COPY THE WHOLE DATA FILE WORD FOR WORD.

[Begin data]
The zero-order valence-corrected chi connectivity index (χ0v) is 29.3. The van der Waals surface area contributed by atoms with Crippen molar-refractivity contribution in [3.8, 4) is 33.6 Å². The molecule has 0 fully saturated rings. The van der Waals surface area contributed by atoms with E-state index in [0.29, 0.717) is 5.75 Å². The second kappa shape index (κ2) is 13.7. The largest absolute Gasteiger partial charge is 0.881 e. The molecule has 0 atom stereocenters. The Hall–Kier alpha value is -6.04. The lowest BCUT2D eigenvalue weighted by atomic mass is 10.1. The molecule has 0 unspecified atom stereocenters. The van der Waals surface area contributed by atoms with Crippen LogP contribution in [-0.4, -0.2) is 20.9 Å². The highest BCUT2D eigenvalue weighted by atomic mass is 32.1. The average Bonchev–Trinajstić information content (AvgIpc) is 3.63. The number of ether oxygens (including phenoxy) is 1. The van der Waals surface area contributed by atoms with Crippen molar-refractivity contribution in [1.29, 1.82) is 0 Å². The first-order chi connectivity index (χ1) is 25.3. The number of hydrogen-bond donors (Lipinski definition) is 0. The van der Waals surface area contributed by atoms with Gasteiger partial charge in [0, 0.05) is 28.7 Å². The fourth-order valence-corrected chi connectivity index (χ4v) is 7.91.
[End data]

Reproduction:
The zero-order valence-corrected chi connectivity index (χ0v) is 29.3. The van der Waals surface area contributed by atoms with Crippen molar-refractivity contribution in [3.8, 4) is 33.6 Å². The molecule has 0 fully saturated rings. The van der Waals surface area contributed by atoms with E-state index in [0.29, 0.717) is 5.75 Å². The second kappa shape index (κ2) is 13.7. The largest absolute Gasteiger partial charge is 0.881 e. The molecule has 0 atom stereocenters. The Hall–Kier alpha value is -6.04. The lowest BCUT2D eigenvalue weighted by atomic mass is 10.1. The molecule has 0 unspecified atom stereocenters. The van der Waals surface area contributed by atoms with Crippen LogP contribution in [-0.4, -0.2) is 20.9 Å². The highest BCUT2D eigenvalue weighted by atomic mass is 32.1. The average Bonchev–Trinajstić information content (AvgIpc) is 3.63. The number of ether oxygens (including phenoxy) is 1. The van der Waals surface area contributed by atoms with Crippen molar-refractivity contribution in [1.29, 1.82) is 0 Å². The first-order chi connectivity index (χ1) is 25.3. The number of hydrogen-bond donors (Lipinski definition) is 0. The van der Waals surface area contributed by atoms with Gasteiger partial charge in [0, 0.05) is 28.7 Å². The fourth-order valence-corrected chi connectivity index (χ4v) is 7.91.